The faculty of Spatial Sciences (FSS) has recently adopted a strategy in which she expands the possibilities for students to work with digital skills. This new strategy has been driven both by demand of students and demand of the field of activity. The Faculty has asked the Careers Company to start offering digital design workshops in this academic year, and integrates the skills into the curricula of the bachelors in the academic year of 2019-2020. Digital skills will focus on three tracks: graphic design, Geographic Information Systems (GIS) and Virtual Reality (VR). This article will give an introduction of the possibilities of digital skills, focusing on cool developments in every track. If you like them as well, you can dive into them yourself or by checking the facebook page of the Faculty for updates!
This year, Casus, as part of the Faculty of Spatial Sciences, has created a Virtual Reality (VR) Lab. This lab enables students of the FSS to plan by looking directly into the planning environment. The second year course of Methods of Academic Research has been used as a pilot, in which students could alter the face of Zernike Campus by building roads, buildings, fountains, green spots, and lighting among many other things.
Cool, but why a VR Lab?
The idea of VR is more than a hundred years old and there have been quite some moments that people thought VR would really take off (but didn’t). Why would the Faculty jump on the VR train at this moment?
There are a couple of reasons for this. The technology has become cheaper, better and easier to develop for. Furthermore, as Gerd Weitkamp, one of the initiators of the VR Lab puts it, there is a professional demand for VR because of its immersive capabilities.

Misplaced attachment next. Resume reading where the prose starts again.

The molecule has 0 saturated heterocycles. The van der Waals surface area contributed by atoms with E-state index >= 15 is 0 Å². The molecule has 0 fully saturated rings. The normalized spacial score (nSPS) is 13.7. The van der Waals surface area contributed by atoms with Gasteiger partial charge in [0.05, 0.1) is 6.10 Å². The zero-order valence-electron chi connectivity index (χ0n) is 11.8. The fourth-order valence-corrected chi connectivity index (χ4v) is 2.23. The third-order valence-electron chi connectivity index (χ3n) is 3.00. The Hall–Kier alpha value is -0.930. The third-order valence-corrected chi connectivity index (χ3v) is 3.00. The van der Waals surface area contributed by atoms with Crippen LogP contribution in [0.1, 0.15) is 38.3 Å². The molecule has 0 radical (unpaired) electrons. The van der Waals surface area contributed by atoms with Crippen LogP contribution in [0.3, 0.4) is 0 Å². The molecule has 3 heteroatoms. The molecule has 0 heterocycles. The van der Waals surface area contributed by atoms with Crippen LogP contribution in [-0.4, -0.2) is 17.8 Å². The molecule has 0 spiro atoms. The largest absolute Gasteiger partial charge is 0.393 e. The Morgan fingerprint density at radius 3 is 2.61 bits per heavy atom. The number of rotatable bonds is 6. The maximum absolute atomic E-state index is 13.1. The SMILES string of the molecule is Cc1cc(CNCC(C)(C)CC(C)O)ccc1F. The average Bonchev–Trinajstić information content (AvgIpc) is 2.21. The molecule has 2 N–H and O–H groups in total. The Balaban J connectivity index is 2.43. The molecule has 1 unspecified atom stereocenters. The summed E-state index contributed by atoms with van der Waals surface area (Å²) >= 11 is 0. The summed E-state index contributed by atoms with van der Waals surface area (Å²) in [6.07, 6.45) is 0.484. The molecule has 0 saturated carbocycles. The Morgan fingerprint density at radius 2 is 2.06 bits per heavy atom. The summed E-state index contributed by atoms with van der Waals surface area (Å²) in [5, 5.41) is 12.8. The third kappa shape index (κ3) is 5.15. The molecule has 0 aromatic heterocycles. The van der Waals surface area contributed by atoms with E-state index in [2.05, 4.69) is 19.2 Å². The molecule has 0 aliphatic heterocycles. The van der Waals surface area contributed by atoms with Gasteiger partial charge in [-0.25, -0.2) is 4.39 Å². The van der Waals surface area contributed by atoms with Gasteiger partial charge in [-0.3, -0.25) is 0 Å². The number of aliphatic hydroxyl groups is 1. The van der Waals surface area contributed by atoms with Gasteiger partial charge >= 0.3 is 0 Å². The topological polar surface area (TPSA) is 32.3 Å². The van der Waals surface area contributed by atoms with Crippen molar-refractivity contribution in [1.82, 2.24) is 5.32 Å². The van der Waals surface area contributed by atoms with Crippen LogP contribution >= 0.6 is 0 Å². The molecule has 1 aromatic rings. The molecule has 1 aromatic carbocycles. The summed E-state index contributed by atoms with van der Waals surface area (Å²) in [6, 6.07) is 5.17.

An example out of the field of activities is an application developed by ‘Tauw’, which enables users to use a Microsoft Holo Lens and to deduct a 3D image out of a 2D blueprint of a building. This makes visualizing the building in its surroundings much more easy.
Whether you are presenting data for your study, an informative poster for your research or a report for your empoloyer, graphic design is of huge importance for attractiveness and perceived significance of your results.
How can such skills be achieved?
Although being able to handle professional design applications such as Adobe Photoshop, Illustrator and Indesign you also have to learn how to make attractive design choices.
The workshops offered by Careers Company will focus on both aspects, namely handling the tools to create attractive design and making attractive design choices. After this, students should be able to apply their knowledge into the courses and field of activity, to produce better looking and more informative results.
Geographic Information Systems
Geographic data, such as GPS data, is often viewed and adapted by using a Geographic Information System. At the Faculty, a lot of students see GIS as the art of making beautiful and informative maps. However, there is a lot more to it when we look at the field of activities of GIS. Not seldom GIS is used without producing a single map, for example to analyse and to manage geographical data. Today, there is a lot of development in Geographic Information, of which the applications below are an example.